Tonkery helps carry load for defense
MORGANTOWN - If yet another revival of the TV series “Dragnet” ever comes down the pike, West Virginia University’s football program has the perfect candidate to play character Joe Friday.
He’s linebacker Dylan Tonkery.
Understated. Matter-of-fact. Straight to the point.
You can almost hear Tonkery narrating the brief series opening. “This is the city - Los Angeles, California. I work here. I’m a cop.”
Instead of carrying a badge, though, Tonkery is helping to carry WVU’s defensive hopes into the 2018 season. It’s quite a load considering the Mountaineers are loaded on offense and set up for a special season - if, that is, the defense is solid.
Ask Mountaineer defensive coordinator Tony Gibson what he needs from Tonkery, the projected starter at middle linebacker.
“Just to make sure he’s in charge of that defense,” Gibson said. “I put a lot on the back of our ‘Mike’ linebacker. He’s our quarterback. He’s got to make our checks. He’s got to make our calls. He’s got to get us lined up. And I think he’s doing a really good job of it.
“The biggest hurdle with Dylan is to get him to talk. He’s a man of few words.”
Just call him Dylan Friday. But he’s a man who knows what he wants.
Like which football program to play for.
A two-time Class AA all-state first-team selection from Bridgeport High School in West Virginia, Tonkery watched his brother Wes play for WVU from 2011-14.
He watched, that is, and waited. Finally, his own scholarship offer came around the time of the 2015 Super Six.
“The (Class AA) championship was on Friday,” Tonkery said. “I was offered that Monday or Tuesday.”
And the decision-making process?
“There was no decision to make,” Tonkery said. “As soon as coach Gibby said I could come and play here on scholarship, I jumped on it as quickly as I could. That night, actually.”
No other schools of interest?
“I have no interest in playing anywhere else but here,” Tonkery said.
Tonkery, now a 6-foot, 225-pound sophomore, redshirted in 2016 before playing in all 13 games last season. He started eight games - four as the weakside “Will” linebacker and four as the strong-side “Sam” linebacker.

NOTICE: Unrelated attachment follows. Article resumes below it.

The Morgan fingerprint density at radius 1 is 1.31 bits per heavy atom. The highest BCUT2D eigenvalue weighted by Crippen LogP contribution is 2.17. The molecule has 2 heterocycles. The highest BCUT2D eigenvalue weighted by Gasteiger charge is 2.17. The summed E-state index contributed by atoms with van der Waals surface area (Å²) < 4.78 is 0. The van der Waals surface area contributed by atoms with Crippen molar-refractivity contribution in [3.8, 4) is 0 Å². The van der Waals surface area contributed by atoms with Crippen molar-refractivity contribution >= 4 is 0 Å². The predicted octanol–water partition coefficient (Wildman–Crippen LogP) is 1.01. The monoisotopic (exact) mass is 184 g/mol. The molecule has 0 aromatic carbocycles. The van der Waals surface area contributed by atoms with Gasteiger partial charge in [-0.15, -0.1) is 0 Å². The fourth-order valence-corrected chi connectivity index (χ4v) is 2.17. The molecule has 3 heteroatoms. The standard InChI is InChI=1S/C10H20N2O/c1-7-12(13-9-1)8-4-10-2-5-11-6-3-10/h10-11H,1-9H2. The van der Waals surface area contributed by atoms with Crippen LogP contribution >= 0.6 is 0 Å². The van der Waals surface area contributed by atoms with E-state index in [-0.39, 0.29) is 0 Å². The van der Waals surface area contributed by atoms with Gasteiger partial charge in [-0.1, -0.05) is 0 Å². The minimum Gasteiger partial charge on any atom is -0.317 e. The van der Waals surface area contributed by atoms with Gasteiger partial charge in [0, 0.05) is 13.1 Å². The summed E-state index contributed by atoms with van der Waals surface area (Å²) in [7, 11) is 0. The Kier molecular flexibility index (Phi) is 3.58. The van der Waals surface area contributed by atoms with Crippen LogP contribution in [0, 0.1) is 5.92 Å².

All the while, head coach Dana Holgorsen was touting the state native as an “elite” athlete in regard to training and measurables.
“That’s just going in the weight room and working hard,” Tonkery said. “I guess I was just doing good with the numbers.”
While Tonkery is conservative with words, you can loosen him up a bit by asking about his teammates. Like about new “Sam” linebacker Charlie Benton.
“Charlie is doing really good right now,” Tonkery said. “He’s kind of in the same position I was last year. I think last year I was pushing 215, 220 (pounds) and that’s what he’s doing.”
Benton, a 6-2 junior college transfer, is listed on the roster at 213 pounds.
“He’s coming along real well,” Tonkery said. “A little better than what I was doing last year at that position. Charlie likes to play real fast. We’re all pretty fast linebackers though. We all hit our gaps pretty quickly. It’s just how we all play.”
But, again, WVU needs an overall fine performance this season. Tonkery said that looks to be in the offing.
“A lot of the guys we have bring a lot of energy, like (defensive end) Zeke (Rose),” Tonkery said. “Our defense just naturally has a lot of juice to it. We’re always excited and ready to get out on the field to play.”
The sophomore said he and his teammates work well together.
“We just try to stay on each other,” Tonkery said. “We try to keep each other disciplined and call each other out in practices if we’re not doing our jobs or giving 100 percent effort. We try to keep each other going and true to the game.”
Gibson said that’s not a problem with Tonkery.
“He’s so much better now,” Gibson said. “He has so much confidence. He’s playing extremely, extremely well. He’s a tough kid. He’s powerful. He’s strong.”
Now, if he only carried a badge.